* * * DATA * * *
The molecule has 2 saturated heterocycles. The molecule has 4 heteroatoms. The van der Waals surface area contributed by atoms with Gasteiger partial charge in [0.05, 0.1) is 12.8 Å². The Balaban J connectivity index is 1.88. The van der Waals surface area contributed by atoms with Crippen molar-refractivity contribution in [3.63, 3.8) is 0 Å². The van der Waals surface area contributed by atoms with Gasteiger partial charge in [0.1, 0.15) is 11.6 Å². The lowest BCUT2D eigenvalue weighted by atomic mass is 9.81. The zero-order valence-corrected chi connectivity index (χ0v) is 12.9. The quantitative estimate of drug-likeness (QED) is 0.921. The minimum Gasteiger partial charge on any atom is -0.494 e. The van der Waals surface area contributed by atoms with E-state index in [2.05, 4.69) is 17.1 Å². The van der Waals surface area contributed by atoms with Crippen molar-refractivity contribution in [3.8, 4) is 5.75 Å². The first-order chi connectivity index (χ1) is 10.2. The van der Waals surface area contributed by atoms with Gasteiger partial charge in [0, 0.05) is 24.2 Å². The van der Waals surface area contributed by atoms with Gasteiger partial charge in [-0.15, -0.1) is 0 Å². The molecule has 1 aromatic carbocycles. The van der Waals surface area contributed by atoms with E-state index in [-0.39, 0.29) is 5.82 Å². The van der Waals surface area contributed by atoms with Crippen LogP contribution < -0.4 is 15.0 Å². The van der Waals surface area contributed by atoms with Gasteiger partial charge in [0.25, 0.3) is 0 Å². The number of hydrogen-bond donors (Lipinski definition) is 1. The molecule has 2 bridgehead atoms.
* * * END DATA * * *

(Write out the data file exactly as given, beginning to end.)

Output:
The molecule has 2 saturated heterocycles. The molecule has 4 heteroatoms. The van der Waals surface area contributed by atoms with Gasteiger partial charge in [0.05, 0.1) is 12.8 Å². The Balaban J connectivity index is 1.88. The van der Waals surface area contributed by atoms with Crippen molar-refractivity contribution in [3.63, 3.8) is 0 Å². The van der Waals surface area contributed by atoms with Gasteiger partial charge in [0.1, 0.15) is 11.6 Å². The lowest BCUT2D eigenvalue weighted by atomic mass is 9.81. The zero-order valence-corrected chi connectivity index (χ0v) is 12.9. The quantitative estimate of drug-likeness (QED) is 0.921. The minimum Gasteiger partial charge on any atom is -0.494 e. The van der Waals surface area contributed by atoms with E-state index in [2.05, 4.69) is 17.1 Å². The van der Waals surface area contributed by atoms with Crippen molar-refractivity contribution in [3.8, 4) is 5.75 Å². The first-order chi connectivity index (χ1) is 10.2. The van der Waals surface area contributed by atoms with Gasteiger partial charge in [0, 0.05) is 24.2 Å². The van der Waals surface area contributed by atoms with Gasteiger partial charge in [-0.15, -0.1) is 0 Å². The molecule has 1 aromatic carbocycles. The van der Waals surface area contributed by atoms with E-state index in [-0.39, 0.29) is 5.82 Å². The van der Waals surface area contributed by atoms with Crippen LogP contribution < -0.4 is 15.0 Å². The van der Waals surface area contributed by atoms with Gasteiger partial charge in [0.25, 0.3) is 0 Å². The number of hydrogen-bond donors (Lipinski definition) is 1. The molecule has 2 bridgehead atoms.